Illinois law permits a plaintiff to dismiss his or her case and refile it later. Typically, plaintiff, often because they are missing a witness or have some other fatal flaw in their case, dismisses the case without prejudice. The plaintiff then has a year to refile the case. This is especially useful if you are missing a witness who cannot be found, but the judge will not continue the case.
This came up in a medical malpractice case entitled Freeman vs. Crays. In Freeman the plaintiff had hired a primary care doctor to testify that the defendant in the case should have referred plaintiff’s decedent to a cardiologist. The plaintiff did not hire a cardiologist to testify about what might have happened after the plaintiff’s decedent got cardiologist. In other words, it was unclear whether a referral to a cardiologist would have likely saved plaintiff’s decedent. It was also unclear what the likelihood was.
Right before trial the defense asked for directed findings because the plaintiff could not prove causation. The trial court that without a cardiologist plaintiff could not win, so plaintiff dismissed and refiled.
In the second case the plaintiff named the cardiologist. The trial court then ruled that plaintiff could not hire a new expert because plaintiff had failed to hire one the first time. Plaintiff appealed the second dismissal. The lawyer was probably worried about malpractice.
The appellate court reversed the trial court. It found that the trial court had abused its discretion in applying the wrong legal standard. The appellate court did suggest that the trial court could have barred the witness.
The trial court must consider its several factors in determining whether to exclude a witness in a second file case. These are surprise, prejudice, nature of testimony, diligence, whether objection to the witness’s testimony was timely, and the good faith of the party calling the witness.
The appellate court ruled that there are two mechanisms under Rule 219(e). The first allows monetary sanctions where a plaintiff dismisses. The second requires the trial court to consider the prior litigation to determine the scope of the refiled action. The appellate court said the trial court improperly relied on a case called Jones and improperly applied standards that govern the imposition of monetary sanctions associated with the voluntary dismissal.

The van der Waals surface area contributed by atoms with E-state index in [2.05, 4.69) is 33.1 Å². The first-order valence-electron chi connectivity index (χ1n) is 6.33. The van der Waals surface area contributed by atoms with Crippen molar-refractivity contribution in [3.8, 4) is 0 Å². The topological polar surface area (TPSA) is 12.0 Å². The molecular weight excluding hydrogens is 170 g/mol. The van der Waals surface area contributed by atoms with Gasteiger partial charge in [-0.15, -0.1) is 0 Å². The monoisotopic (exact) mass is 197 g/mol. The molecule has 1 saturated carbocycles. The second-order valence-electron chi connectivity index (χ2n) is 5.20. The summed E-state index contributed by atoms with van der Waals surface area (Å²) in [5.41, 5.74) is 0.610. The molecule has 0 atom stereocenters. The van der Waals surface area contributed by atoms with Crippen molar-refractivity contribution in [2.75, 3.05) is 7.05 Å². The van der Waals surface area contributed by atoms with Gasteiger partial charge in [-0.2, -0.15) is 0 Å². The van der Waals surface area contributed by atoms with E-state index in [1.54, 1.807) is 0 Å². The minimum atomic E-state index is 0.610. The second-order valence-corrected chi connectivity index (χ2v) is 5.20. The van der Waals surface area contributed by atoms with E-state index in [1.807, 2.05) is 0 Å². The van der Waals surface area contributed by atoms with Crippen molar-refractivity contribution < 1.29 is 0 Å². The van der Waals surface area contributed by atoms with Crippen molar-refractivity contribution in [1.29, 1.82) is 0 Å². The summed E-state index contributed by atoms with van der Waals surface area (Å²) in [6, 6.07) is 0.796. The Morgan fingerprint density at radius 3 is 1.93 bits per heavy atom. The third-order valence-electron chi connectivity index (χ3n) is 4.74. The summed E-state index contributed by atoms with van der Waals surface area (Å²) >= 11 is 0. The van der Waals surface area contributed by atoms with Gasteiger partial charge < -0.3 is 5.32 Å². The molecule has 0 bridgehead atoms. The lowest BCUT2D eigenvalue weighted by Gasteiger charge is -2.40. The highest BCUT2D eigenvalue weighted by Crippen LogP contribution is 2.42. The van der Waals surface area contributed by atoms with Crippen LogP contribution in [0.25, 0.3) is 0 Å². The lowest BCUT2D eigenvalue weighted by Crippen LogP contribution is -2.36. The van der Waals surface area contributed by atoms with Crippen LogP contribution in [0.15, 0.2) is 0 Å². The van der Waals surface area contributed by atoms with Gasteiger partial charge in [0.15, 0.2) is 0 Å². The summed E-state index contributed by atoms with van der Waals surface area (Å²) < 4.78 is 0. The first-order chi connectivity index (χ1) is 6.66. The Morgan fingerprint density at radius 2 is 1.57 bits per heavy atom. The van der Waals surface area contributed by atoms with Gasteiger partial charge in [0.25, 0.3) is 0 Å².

The trial court had found that the Jones case was “exactly what we have here.” The appellate court disagreed with that. The appellate court found that because plaintiff was “essentially a compliant litigant” who failed to just pick the trial court’s ruling in the original action that he should be allowed to rename a witness. It distinguished Jones because there was bad conduct on the plaintiff’s part in Jones.
In Jones the plaintiff had waited until trial to let the court know that the plaintiff’s condition had deteriorated. The trial court in Jones had allowed that victim’s deterioration for two months before trial, which seems to be a fairly short period. The plaintiff in Jones had not disclosed witness that would testify as to future medical expenses.
The defendant in Freeman had argued the plaintiff had not complied with some discovery deadlines because things had been extended by court order. The appellate court ruled that is not sufficient because the trial court had allowed those extensions.
The appellate court in Freeman found that the defendant would not have been prejudiced because could not been surprised by the introduction of the second doctor.
Freeman is helpful for plaintiffs’ lawyers who are in a position where the court rules that have not disclosed enough experts to win their case.
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